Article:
What was the best and worst part about this years race? This race was awesome. I really had a fun time doing it. The best part was coming to Continuum at the end of my first manifest and seeing my friends (Dylan even made it out on crutches!), and hearing them yell that I was First Girl.
It’s always great to see a big race like this come together. The organizers put so much time into planning it, the racers push each other to go faster, the sponsors are always so generous, the checkpoint workers stand out in the cold for hours to make it all happen, the photographers are so skilled and give us great images to remember the race, the bloggers make this race known worldwide, and our friends come out and support us. It really is an amazing display of our community.
The worst part was not having any chapstick! My lips were so chapped by the second time I got to Continuum, I wanted to ask someone from the crowd for some but I forgot when I was there.
Any specific tales you want to share? I’m coming up from 100 Old Slip, and only have the Trackstar checkpoint left on my first manifest. As I’m going north on Water St., I see Lucas Brunelle following Dan Chabanov, going to the checkpoint that I just left. For a brief moment, I think ‘oh my God, I’m in first place overall!’ I quickly realize that they must be on their second manifest and there’s no way I’m ahead. It was a nice feeling for a second, though.
How was the course? The format of this year’s race was completely new. We got one manifest with 12 checkpoints on it and were given about 2 minutes to look at it before Mike Dee yelled ‘GO!’ I wrote down ‘E’ and ‘W’ on my manifest to try to make quick sense out of the checkpoints. I went uptown first, hit the checkpoints on the east side, and crossed through Central Park to finish the checkpoints on the west and then headed downtown. The second manifest was another 5 checkpoints from the original 12. I was glad that I already knew where everything was and didn’t have to figure out 5 new addresses. We didn’t know how long the race was going to be, though, and I started thinking that we would get a third manifest with the remaining 7 checkpoints, which would send us back up to 98th street. This definitely made it hard to pace myself but I liked the challenge and thought it was a good twist that the organizers threw in. When I finished the second manifest, I was relieved to be sent to Affinity in Brooklyn.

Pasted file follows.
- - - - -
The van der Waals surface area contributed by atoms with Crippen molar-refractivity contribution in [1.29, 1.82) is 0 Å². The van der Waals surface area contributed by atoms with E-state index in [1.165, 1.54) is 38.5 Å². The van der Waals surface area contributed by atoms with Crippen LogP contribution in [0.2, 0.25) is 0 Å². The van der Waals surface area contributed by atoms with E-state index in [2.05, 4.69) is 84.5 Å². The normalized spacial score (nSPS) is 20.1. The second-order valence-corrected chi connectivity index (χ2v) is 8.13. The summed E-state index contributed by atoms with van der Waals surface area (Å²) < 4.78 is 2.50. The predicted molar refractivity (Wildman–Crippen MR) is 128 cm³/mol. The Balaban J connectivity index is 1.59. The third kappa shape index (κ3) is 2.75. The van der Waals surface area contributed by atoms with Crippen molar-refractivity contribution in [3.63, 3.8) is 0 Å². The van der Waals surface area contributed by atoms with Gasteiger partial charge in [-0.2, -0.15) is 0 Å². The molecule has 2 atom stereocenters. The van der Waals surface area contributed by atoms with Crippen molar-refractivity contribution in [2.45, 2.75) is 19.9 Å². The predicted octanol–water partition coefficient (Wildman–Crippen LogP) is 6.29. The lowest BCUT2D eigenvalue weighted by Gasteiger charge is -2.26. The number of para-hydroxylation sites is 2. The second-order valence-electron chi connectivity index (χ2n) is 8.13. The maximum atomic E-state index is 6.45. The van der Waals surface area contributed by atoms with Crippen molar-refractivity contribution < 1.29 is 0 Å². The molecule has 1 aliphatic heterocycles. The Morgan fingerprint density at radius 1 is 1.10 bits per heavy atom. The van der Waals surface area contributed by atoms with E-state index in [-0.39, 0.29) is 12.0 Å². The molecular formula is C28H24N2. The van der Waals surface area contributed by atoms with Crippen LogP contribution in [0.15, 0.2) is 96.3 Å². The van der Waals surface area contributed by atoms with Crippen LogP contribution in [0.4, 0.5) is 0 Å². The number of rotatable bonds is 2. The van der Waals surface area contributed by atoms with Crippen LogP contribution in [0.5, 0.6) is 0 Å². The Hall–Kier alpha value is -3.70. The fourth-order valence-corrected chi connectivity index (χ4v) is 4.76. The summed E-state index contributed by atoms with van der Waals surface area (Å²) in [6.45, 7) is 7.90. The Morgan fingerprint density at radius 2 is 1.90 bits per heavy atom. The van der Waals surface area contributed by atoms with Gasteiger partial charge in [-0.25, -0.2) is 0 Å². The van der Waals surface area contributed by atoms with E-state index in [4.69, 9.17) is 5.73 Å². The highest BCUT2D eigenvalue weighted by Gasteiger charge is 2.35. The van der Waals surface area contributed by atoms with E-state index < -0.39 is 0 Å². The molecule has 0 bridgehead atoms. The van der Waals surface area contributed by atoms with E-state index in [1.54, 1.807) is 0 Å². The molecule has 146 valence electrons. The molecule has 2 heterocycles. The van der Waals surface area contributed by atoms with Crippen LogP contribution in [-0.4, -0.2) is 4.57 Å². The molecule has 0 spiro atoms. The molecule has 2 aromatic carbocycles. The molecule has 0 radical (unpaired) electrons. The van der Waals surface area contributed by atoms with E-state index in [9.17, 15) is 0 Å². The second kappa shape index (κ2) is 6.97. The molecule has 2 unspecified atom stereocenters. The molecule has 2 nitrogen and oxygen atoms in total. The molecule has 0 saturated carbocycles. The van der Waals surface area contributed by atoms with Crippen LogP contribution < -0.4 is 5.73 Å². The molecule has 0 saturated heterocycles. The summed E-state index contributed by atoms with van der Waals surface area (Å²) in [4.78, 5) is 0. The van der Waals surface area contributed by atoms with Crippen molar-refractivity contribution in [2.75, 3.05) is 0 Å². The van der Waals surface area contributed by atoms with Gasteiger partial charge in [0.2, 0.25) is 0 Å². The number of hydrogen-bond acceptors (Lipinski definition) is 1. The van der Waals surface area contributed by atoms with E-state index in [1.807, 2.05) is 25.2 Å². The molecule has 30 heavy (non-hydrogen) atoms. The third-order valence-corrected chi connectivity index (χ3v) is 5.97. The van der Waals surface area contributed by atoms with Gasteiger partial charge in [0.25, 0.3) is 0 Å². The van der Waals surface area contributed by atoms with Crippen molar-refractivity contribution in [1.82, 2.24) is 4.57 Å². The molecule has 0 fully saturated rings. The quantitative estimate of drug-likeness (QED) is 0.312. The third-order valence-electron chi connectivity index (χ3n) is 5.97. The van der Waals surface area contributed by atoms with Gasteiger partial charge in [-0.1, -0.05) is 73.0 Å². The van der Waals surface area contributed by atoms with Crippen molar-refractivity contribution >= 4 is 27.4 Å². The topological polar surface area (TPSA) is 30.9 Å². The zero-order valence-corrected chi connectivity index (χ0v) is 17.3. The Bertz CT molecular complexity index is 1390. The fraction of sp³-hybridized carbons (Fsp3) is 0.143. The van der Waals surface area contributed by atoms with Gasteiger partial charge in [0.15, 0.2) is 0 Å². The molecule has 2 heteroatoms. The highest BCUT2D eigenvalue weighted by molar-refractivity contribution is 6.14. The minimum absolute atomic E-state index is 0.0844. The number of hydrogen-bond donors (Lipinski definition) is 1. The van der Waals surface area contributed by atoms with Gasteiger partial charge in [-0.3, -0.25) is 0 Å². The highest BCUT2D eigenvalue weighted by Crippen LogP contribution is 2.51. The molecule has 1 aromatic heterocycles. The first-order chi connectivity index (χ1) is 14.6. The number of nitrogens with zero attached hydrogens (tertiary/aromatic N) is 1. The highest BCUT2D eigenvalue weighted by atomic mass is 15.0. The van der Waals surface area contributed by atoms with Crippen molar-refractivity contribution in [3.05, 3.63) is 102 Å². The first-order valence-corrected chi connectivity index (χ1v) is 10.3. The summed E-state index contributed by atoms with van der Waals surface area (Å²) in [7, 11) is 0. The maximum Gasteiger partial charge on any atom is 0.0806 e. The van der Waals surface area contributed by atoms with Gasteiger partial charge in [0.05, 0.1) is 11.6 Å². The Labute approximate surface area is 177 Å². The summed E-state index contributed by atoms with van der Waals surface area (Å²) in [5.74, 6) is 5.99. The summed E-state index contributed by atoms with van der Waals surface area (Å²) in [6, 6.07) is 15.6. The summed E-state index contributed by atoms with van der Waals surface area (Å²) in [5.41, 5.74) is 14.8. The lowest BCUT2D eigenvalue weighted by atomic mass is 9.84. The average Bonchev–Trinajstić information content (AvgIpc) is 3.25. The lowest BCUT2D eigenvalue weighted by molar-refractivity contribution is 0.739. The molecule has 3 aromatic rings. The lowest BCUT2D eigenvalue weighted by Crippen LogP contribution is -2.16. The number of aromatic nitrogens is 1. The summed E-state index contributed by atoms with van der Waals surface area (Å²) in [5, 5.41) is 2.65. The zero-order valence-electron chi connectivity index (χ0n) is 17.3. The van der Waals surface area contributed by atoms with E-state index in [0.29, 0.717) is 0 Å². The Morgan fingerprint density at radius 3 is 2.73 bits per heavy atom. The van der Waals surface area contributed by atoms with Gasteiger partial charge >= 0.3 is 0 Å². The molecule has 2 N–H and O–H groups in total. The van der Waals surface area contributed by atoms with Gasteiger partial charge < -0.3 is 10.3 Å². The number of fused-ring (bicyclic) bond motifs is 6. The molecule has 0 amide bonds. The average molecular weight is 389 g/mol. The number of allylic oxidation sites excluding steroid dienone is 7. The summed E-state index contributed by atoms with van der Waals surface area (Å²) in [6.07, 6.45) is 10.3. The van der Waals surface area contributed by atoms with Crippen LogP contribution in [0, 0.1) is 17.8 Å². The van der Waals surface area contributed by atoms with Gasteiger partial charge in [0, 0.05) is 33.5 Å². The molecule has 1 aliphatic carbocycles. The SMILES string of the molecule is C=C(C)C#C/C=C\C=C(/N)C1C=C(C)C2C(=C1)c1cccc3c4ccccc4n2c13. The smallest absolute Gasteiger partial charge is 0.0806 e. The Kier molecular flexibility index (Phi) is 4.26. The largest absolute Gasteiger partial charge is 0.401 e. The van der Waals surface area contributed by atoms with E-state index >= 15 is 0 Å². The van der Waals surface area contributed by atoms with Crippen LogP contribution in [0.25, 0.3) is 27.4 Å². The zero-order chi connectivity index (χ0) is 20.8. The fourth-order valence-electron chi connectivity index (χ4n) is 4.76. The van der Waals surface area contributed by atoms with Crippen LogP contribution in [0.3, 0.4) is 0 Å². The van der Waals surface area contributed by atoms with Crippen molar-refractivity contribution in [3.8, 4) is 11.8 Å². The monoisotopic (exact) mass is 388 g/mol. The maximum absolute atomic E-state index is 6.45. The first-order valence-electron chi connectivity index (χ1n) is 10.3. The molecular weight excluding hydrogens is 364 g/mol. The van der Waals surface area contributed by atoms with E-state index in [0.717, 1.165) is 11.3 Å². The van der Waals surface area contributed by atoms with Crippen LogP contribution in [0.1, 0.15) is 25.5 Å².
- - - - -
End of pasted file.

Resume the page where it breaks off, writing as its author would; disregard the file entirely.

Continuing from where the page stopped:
What does it mean to win MTX? Monstertrack is one of the biggest races of the year. I’m proud of myself for coming in 14th overall. I really want to thank Lance from Squarebuilt for building me a custom track bike as last year’s Monstertrack prize. This bike is probably the nicest thing I own and is amazing to ride. I was honestly a little nervous to race this bike on the street, but it handled phenomenally through traffic and I felt really good on it. I also want to thank Alex Farioletti and Affinity Cycles for holding roller training classes throughout the winter. Alex is so knowledgeable about fitness and cycling, and is so willing to share that knowledge. Taking his classes definitely helped my recovery speed and made me able to push through this long race!
Whats next for Heather Muller on a bike in 2009? I can’t wait to get my prize bike from Affinity out on the streets! I also want to race my Squarebuilt out at Kissena, and maybe try road racing. I would love to do more touring this year, and am thinking of biking the Western Coast of the U.S. from Oregon to California.

Dan Chabanov-Third Place
picture by Kevin Dillard

What was the best and worst part about this years race? Best: Blasting up the west side highway with Jumbo and Lucas Brunelle. Worst: Watching Crihs blow by me on 14th st.
Any specific tales you want to share? I just keep thinking about when me and Crihs raced our first allycat together four years ago. It was the Allykitten and it was a raced that was geared for first timers and occasional racers. I think we came in like 6th and 7th. Its pretty awesome to look back on how we got started in this mess.
How was the course? Much longer then expected.
What does it mean to be in top three of MTX? I think it means more to me that one of my good freinds won the race.
Whats next for Dan Chabanov on a bike in 2009? I’m racing my first road race of the season next weekend. It will be my first time in the 1/2/3 field so that’s going to be a whole new experience. Track season is starting up soon as well. My first big goal of the season is Battenkill Roubaix and then after the road season really gets rolling. The occasional allycat allong the way.